Don't be overwhelmed by thoughts

Let your experiences make you happy

Tijn Touber | Jan/Feb 2006 issue

The other day I was walking along the beach with a friend. The sun was setting and the water took on an orange hue as a fishing boat slowly glided by with a whole flock of seagulls in its wake. I breathed the cool sea air deeply into my lungs, looked at my friend blissfully and said, “What a beautiful sunset!” She started to cry. The last time she had seen a beautiful sunset was with her husband. But he was gone.

Words are loaded. Every word has a past that immediately colours the present as soon as it escapes your lips. By uttering just those four words I had wiped out the present experience of the setting sun, the boat, the seagulls, and the orange waves from my friend’s mind, reducing them to a painful memory.

But it doesn’t have to turn out that way. A few years ago I was standing with an Englishman on top of a hill in Tuscany. The only thing I knew about him was that his name was John, and even that I had not heard personally from him. I had seen his name on the list of participants at the silent retreat we had both signed up to attend. John and I had taken a number of walks together without exchanging a word. And then we stood together looking at a beautiful sunset.

If we had spoken the usual words at that moment (“What a beautiful sunset!”), that sunset surely wouldn’t have been as beautiful. Our words would have reduced the experience of the sunset to thoughts about the sunset, in the same way some tourists photograph and videotape everything they see. Instead of experiencing the moment, they try to capture it in a permanent form.

Recently I was walking a dog along the beach. Once again, the sun was setting and the water turned burnt orange. The fishing boat glided slowly past with seagulls in its wake. I looked into the dog’s eyes, which were wondering when the ball would be coming their way. Delighted, I cried: “Would you look at that beautiful sunset!” The dog just looked at me and said nothing. In his eyes I read: There’s a big difference between being happy and thinking that you’re happy.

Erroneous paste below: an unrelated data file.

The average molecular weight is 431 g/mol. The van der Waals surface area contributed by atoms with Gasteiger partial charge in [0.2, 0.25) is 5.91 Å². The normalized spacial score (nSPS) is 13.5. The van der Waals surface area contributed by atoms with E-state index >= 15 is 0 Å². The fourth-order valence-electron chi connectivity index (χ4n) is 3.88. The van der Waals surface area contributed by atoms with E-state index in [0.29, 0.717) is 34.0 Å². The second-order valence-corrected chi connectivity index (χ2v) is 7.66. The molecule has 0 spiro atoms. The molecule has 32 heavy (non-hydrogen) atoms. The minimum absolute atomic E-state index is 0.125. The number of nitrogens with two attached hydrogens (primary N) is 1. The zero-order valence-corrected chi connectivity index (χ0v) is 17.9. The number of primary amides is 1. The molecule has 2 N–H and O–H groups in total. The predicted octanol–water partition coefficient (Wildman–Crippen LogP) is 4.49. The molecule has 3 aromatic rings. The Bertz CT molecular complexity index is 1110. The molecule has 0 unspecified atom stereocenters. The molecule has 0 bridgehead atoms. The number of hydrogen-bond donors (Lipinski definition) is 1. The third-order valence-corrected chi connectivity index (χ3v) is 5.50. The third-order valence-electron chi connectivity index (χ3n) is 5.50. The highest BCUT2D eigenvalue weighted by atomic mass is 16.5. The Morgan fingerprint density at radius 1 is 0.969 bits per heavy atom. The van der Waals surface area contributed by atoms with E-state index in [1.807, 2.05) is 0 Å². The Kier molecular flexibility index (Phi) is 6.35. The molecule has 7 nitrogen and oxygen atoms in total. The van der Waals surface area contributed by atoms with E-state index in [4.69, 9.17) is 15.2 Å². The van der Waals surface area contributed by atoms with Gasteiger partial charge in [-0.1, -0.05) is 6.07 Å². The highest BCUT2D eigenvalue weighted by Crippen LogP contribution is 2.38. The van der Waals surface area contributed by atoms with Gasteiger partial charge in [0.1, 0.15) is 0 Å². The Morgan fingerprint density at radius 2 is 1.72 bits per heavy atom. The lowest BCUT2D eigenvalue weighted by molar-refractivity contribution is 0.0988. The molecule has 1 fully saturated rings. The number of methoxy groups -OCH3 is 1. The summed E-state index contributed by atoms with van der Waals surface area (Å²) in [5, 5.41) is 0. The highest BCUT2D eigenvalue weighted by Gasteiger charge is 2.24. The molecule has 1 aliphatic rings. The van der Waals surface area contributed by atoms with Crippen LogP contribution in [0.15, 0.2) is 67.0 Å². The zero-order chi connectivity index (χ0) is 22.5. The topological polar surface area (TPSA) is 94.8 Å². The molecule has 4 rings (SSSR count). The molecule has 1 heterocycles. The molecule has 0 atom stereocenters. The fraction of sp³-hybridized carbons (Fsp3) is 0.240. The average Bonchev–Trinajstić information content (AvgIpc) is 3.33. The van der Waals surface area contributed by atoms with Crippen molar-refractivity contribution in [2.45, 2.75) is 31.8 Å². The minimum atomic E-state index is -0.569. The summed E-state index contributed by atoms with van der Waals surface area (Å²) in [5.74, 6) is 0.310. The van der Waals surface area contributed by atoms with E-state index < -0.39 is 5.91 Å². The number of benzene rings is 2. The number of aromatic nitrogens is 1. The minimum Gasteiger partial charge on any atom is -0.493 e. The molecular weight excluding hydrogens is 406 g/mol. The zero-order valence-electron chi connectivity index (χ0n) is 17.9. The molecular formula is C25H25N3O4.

Solution News Source

Don't be overwhelmed by thoughts

Let your experiences make you happy

Tijn Touber | Jan/Feb 2006 issue

The other day I was walking along the beach with a friend. The sun was setting and the water took on an orange hue as a fishing boat slowly glided by with a whole flock of seagulls in its wake. I breathed the cool sea air deeply into my lungs, looked at my friend blissfully and said, “What a beautiful sunset!” She started to cry. The last time she had seen a beautiful sunset was with her husband. But he was gone.

Words are loaded. Every word has a past that immediately colours the present as soon as it escapes your lips. By uttering just those four words I had wiped out the present experience of the setting sun, the boat, the seagulls, and the orange waves from my friend’s mind, reducing them to a painful memory.

But it doesn’t have to turn out that way. A few years ago I was standing with an Englishman on top of a hill in Tuscany. The only thing I knew about him was that his name was John, and even that I had not heard personally from him. I had seen his name on the list of participants at the silent retreat we had both signed up to attend. John and I had taken a number of walks together without exchanging a word. And then we stood together looking at a beautiful sunset.

If we had spoken the usual words at that moment (“What a beautiful sunset!”), that sunset surely wouldn’t have been as beautiful. Our words would have reduced the experience of the sunset to thoughts about the sunset, in the same way some tourists photograph and videotape everything they see. Instead of experiencing the moment, they try to capture it in a permanent form.

Recently I was walking a dog along the beach. Once again, the sun was setting and the water turned burnt orange. The fishing boat glided slowly past with seagulls in its wake. I looked into the dog’s eyes, which were wondering when the ball would be coming their way. Delighted, I cried: “Would you look at that beautiful sunset!” The dog just looked at me and said nothing. In his eyes I read: There’s a big difference between being happy and thinking that you’re happy.

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